More than 100 UK-listed companies have now warned the stock market of the effects of the coronavirus on their businesses, according to figures released today.
British giants like Guinness brewer Diageo and British Airways owner International Airlines Group are just two of 132 companies to issue warnings to investors.
In the last week alone, 62 firms have issued alerts on the Covid-19 outbreak – up from 28 the week before, according to Bowmore Asset Management.
Coronavirus fears have resulted in the worst rout for the FTSE 100 since the 2008 financial crash, wiping billions of pounds off the value of London-listed companies.
Diageo, owner of Guinness and Smirnoff Vodka, earlier this week warned of a £200m knock on profit and a fall of up to £325m in group organic sales this financial year.
A Diageo spokesperson explained that “restrictions on public gatherings, the postponement of events and the closure of many hospitality and retail outlets” have had a negative impact on consumption.
IAG, which owns BA, Iberia and Aer Lingus, has suffered as a result of weakened demand across Asian and European routes. Its shares have fallen sharply – down 17 per cent this week. The company said it could not guide on how bad its 2020 profit hit will prove to be.
IAG’s chief executive, Willie Walsh, today explained that the situation had rapidly escalated: “Last Friday I know we would have been comfortable providing the markets with guidance – but given what has happened since, there is just too much volatility there.”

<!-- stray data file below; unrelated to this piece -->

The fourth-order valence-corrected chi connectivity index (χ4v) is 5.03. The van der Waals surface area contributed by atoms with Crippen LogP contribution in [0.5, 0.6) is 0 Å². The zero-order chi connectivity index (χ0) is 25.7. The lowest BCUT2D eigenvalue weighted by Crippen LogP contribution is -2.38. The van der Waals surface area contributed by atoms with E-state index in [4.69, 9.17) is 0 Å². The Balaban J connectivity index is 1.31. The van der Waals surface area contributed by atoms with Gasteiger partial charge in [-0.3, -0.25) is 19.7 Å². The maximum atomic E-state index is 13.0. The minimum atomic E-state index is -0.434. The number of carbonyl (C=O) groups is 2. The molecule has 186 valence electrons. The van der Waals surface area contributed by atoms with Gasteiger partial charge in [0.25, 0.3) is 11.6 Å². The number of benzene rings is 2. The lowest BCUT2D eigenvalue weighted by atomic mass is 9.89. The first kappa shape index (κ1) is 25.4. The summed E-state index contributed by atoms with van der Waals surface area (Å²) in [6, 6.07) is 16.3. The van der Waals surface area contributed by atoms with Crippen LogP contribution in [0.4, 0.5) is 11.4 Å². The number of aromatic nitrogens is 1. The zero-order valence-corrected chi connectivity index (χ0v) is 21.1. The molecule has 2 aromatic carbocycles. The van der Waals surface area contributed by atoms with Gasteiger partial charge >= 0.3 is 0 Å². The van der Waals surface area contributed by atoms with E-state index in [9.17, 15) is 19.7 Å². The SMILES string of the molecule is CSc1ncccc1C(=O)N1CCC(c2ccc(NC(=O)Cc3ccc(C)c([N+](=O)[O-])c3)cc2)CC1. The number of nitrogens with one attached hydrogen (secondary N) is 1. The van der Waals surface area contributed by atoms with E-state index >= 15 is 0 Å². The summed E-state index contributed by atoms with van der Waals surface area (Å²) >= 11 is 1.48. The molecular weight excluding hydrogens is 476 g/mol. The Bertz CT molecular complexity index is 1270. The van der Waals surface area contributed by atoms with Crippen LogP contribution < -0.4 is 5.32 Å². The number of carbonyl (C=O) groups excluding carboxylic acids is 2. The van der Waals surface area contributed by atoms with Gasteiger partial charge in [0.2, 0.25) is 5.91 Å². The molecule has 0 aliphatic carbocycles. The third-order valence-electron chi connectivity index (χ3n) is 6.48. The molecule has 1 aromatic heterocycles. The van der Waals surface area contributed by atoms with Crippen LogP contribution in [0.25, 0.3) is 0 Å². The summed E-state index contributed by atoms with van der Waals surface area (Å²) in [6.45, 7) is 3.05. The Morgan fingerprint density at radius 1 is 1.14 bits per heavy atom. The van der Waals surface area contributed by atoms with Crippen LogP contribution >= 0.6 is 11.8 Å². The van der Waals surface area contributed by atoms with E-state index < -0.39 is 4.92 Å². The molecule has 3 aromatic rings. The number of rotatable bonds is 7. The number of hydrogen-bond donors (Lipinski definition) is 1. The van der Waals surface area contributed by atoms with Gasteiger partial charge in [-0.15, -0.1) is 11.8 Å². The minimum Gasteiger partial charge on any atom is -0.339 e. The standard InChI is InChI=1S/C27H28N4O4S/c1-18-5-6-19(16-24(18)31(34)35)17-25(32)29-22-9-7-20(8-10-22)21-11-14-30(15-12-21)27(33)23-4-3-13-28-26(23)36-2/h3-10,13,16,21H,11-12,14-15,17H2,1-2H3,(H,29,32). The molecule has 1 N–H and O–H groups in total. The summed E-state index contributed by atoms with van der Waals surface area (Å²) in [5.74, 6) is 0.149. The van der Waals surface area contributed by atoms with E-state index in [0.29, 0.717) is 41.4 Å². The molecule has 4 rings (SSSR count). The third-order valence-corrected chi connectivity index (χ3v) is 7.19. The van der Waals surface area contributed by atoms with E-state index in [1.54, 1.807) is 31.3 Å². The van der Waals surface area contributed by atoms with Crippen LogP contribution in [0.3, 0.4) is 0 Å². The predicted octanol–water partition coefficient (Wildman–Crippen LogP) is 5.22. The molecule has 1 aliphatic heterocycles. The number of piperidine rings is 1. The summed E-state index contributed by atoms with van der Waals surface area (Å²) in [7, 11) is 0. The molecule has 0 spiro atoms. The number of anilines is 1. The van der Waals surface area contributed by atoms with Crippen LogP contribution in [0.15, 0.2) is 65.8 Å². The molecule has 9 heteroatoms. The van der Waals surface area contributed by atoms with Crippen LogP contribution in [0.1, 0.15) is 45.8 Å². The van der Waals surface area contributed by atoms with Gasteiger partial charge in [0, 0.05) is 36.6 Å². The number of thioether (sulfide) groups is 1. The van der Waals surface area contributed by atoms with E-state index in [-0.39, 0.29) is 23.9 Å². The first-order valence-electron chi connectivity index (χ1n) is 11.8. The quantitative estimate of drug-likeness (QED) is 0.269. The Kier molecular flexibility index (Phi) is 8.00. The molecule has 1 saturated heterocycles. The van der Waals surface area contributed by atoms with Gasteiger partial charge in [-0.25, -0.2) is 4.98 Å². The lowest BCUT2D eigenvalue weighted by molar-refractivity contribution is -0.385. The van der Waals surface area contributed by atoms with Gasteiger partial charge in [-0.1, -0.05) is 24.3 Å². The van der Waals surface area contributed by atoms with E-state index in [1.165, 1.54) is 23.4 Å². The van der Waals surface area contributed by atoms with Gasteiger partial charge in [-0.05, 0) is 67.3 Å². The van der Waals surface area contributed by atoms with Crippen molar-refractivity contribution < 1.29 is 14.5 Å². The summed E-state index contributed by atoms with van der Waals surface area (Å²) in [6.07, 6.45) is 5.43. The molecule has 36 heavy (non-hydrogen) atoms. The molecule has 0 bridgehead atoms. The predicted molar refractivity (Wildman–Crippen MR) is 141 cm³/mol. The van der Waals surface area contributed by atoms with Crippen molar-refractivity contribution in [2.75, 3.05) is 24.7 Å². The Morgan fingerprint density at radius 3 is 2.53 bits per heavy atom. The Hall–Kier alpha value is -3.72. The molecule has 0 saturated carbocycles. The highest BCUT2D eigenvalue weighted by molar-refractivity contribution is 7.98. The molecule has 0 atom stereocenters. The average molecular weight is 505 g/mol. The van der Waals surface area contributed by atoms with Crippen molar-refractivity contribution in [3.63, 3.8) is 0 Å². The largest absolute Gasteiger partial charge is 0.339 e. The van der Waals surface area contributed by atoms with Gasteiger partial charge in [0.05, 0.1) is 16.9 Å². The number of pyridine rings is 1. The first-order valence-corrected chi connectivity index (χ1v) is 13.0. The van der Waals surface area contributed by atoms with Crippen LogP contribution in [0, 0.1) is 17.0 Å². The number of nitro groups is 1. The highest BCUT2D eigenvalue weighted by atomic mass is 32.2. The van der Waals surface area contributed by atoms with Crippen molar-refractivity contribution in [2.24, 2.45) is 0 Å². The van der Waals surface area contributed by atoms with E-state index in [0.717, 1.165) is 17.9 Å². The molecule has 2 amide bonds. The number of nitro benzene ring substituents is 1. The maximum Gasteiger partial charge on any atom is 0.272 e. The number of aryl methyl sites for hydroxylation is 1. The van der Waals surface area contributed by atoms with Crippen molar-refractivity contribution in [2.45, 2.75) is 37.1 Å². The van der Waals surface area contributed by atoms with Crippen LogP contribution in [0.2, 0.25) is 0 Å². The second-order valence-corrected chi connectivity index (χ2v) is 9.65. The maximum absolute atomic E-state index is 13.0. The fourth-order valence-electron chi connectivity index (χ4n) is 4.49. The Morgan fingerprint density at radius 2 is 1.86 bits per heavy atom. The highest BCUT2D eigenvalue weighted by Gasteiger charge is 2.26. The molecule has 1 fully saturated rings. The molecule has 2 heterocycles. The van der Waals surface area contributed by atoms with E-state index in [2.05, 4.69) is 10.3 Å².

Likewise, Easyjet has cancelled flights to and from Italy in light of the lockdown of towns in the north, a region that has experienced 17 deaths due to coronavirus.
Shares in the budget airline have plummeted by a third this week, after it confirmed a “significant softening of demand and load factors into and out of our Northern Italian bases”.
The financial services sector has also indicated that it is likely to be hit by the coronavirus outbreak in key Asian markets. Standard Chartered, an Asia-focused bank, warned yesterday that it is likely to miss its previous growth target of five to seven percent due to an economic slowdown in the area.
Bowmore Asset Management reported that investors are rushing to buy “safe haven” assets. Charles Incledon, a client director, insisted that “investors with a long-term horizon need to avoid the temptation to exit the market”.
“Past corrections show that big sell offs are followed by rallies that quickly make back a large amount of the ground that has been lost,” he added. “However, it is hard to time that. Some sectors that may be more heavily sold, such as oil and gas and travel, could present real opportunities to buy at significantly lower levels.”
But Connor Campbell, a financial analyst with Spreadex, warned another escalation in the number of coronavirus cases could send markets spiralling even further.
“The weekend may provide time for heads to cool, and allow investors to assess whether or not they want to re-enter the market at these new lows,” he said.
“From a market perspective, an explosion of cases in the US would likely be the most catastrophic turn the illness could take.”